In the late 19th century, it became a centre of Slavic agitation for independence from the Ottoman Empire, but in 1912 it became part of Greece following the
First Balkan War. The town was again in the firing line during World War I, during which it was occupied by Bulgaria, and during the Axis Occupation in World War II, when the town became a centre of Slavic separatism.
For part of the
Greek Civil WarFlorina was under communist control. The Slavic-Macedonian National Liberation Front, later simply the National Liberation Front or NOF, had a significant presence in the area: [ Simpson, Neil (1994). Macedonia Its Disputed History. Victoria: Aristoc Press, 105,106 & 94. ISBN 0646204629.] by 1946, seven Slav Macedonian partisan units were operating in the Florina area, [ "Les Archives de la Macedonine, Fond: Aegean Macedonia in NLW" - (Field report of Mihail Keramidzhiev to the Main Command of NOF), 8 July 1945 ] and NOF had a regional committee based in Florina. When the NOF merged with the Democratic Army of Greece(DSE), many Slav Macedonians in the region enlisted as volunteers in the DSE. [Η Τραγική αναμέτρηση, 1945-1949 – Ο μύθος και η αλήθεια. Ζαούσης Αλέξανδρος" (ISBN 9607213432).] When the Communists withdrew from Florina in 1949, thousands of people were evacuated or fled to Yugoslavia and the Eastern Bloc.
Florina is a market town with an economy dominated by agriculture, forestry, summer and winter tourism, cross-border trading and the sale of local produce (especially
grain, grapes, and vegetables). It also has textile mills and is known for locally manufactured leatherhandicrafts. Its university changed in 2002 from being a branch of the Aristotle University of Thessaloniki, to a part of the University of Western Macedonia. After 2004, four departments that previously belonged to the Aristotle University, reinforced its potential.
Durinig the 1950s and 1960s, the area lost much of its population to emigration, both to Athens and Thessaloniki as well as US, Canada, Australia and Germany. Following Greece's EU membership and the economic upturn, many from Germany returned.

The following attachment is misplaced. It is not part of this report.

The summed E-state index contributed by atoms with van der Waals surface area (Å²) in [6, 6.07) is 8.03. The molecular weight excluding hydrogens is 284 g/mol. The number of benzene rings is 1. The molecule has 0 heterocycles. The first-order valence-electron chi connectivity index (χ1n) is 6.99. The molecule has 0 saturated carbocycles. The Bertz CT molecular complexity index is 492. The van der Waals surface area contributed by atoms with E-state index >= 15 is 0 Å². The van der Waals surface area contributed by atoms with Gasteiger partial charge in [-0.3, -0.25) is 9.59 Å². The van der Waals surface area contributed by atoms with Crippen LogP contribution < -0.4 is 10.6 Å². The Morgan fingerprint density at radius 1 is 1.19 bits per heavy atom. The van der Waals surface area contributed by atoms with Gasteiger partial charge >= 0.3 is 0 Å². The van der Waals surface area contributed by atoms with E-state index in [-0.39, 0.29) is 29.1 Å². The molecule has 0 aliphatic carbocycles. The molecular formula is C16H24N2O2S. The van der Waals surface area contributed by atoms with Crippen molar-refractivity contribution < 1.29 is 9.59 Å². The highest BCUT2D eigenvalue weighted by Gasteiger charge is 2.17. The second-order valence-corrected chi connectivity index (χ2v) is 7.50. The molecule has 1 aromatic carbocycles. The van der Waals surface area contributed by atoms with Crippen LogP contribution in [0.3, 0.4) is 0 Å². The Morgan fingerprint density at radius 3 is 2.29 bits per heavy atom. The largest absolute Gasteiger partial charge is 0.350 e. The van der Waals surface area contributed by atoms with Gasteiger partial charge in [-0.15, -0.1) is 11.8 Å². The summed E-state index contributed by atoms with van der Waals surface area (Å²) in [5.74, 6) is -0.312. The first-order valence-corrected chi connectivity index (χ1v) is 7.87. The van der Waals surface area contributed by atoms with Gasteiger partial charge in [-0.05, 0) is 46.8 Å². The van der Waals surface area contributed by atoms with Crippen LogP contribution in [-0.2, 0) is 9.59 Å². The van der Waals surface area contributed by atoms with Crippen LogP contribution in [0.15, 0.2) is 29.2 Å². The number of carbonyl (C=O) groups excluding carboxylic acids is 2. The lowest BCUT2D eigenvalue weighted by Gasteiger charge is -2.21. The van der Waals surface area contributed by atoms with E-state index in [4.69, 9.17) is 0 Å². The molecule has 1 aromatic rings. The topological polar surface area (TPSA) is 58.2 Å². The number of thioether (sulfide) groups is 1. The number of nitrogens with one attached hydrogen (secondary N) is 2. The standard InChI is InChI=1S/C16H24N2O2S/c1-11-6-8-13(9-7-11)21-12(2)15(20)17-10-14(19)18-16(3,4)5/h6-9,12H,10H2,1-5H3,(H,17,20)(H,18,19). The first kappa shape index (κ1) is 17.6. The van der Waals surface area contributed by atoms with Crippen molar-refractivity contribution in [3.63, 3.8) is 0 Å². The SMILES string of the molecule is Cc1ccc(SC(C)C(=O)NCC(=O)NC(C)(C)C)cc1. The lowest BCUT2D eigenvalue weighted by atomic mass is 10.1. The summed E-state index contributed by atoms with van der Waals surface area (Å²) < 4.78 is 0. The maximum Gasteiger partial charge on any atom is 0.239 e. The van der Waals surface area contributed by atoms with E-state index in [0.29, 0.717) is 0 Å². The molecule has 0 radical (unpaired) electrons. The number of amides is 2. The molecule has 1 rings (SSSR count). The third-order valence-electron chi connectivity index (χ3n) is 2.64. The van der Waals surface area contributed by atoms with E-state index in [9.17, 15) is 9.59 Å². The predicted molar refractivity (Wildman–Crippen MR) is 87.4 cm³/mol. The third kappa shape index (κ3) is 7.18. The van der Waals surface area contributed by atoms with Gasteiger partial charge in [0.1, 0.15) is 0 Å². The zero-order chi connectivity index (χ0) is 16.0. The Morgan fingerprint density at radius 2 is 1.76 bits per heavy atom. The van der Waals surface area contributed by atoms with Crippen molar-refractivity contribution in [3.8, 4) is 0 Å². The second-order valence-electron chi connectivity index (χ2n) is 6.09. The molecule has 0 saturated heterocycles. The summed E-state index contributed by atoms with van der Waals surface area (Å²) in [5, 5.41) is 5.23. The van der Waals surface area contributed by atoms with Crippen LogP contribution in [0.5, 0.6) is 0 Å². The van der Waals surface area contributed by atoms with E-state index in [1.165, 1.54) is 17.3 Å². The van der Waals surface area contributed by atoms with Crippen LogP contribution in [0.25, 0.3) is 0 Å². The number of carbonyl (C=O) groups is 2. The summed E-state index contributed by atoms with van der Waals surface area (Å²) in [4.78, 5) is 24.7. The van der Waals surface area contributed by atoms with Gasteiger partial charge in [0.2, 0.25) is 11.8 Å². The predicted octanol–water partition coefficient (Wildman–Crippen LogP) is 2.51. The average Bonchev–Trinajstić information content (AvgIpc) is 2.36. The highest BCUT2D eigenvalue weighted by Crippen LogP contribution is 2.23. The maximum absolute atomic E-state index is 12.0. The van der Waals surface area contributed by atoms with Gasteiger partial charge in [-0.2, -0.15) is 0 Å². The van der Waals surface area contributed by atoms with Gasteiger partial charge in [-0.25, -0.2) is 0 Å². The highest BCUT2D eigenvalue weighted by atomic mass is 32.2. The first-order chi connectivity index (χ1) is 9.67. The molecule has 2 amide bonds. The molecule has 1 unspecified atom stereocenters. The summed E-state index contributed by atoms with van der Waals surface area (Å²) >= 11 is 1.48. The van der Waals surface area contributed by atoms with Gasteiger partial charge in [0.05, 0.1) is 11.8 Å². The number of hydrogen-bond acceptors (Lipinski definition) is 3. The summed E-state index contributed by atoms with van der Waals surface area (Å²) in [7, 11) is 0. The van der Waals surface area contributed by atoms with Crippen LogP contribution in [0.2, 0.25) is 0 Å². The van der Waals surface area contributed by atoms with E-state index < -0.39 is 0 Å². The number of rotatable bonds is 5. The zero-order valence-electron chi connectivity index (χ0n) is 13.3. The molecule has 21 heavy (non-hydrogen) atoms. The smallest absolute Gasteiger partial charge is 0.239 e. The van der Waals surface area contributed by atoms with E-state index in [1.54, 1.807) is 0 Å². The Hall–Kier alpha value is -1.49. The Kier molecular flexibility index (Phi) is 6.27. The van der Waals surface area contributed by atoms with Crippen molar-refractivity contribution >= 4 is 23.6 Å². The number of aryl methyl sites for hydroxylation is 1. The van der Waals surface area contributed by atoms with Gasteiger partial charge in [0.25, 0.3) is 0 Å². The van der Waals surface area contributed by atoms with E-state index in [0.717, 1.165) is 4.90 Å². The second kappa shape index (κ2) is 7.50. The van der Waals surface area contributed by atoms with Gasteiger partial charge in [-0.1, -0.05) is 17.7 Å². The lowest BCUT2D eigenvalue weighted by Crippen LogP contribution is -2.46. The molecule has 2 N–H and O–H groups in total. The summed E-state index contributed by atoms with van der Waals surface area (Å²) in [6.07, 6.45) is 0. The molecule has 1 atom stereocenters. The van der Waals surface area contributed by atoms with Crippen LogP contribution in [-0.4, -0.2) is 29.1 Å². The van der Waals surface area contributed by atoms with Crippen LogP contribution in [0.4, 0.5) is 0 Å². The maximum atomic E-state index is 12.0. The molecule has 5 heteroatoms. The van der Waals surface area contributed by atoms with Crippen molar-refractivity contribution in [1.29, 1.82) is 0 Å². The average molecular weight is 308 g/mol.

Florina Archaeological Museum, [http://www.culture.gr/2/21/211/21117m/e211qm05.html]
Florina Byzantine Museum, [http://www.culture.gr/2/21/212/21211m/e212km01.html]
Florina Museum of Modern Art, [http://www.culture.gr/4/42/422/42202/42202f/e42202f1.html]
ERA Florinas- an ERA affiliate, [http://web.archive.org/web/*/http://users.otenet.gr/~era-flor/ website]
* [http://www.kanali3.gr/ Κανάλι 3]
* [http://web.archive.org/web/*/http://www.radioflorina.gr/ Radio Florina]
* [http://www.e-radio.gr/ e-radio Hellas]
Radio Lehovo 97.1, plays greek classics [http://www.e-radio.gr/categories/greeklaiko.asp Greeklaiko] , radio station list on Greek radio portal.]
Villages and Subdivisions
Trivouni(Τρίβουνο, 2005 pop: 10)
**village (2001 pop: 5)
Kalogeritsa(Καλογερίτσα, 2001 pop: 5)
Kratero(Κρατερό, 1991 pop: 208)
Augoustinos Kantiotes- Metropolitan of Florina.
Necati Cumalı- Turkish novelist, short-story writer and poet
George Lianis- former PASOK sports minister promoting Athens candidature for the 2004 Olympic Games, and MP for Florina
Nikodim Tsarknias- Macedonian Orthodox Monk
*"The Columbia Encyclopedia", 2004
*"Encyclopædia Britannica", 2005
*"The Penguin Encyclopedia of Places", 1999
*"Rough Guide to Greece", Mark Ellingham "et al", 2000
* cite book |last= Kravari|first=Vassiliki |title=Ville et villages de Macedoine occidentale |series= Realites byzantines|volume=2 |date=1989|publisher= Editions P. Lethielleux|location= Paris|language=French |isbn=2283604524
* [http://www.cityoflorina.gr/ City of Florina] gr icon
* [http://www.florina.gr/ Florina Prefecture] gr icon
* [http://hellas.teipir.gr/Thesis/Florina/index.htm Presentation of Florina - TEI of Pireas]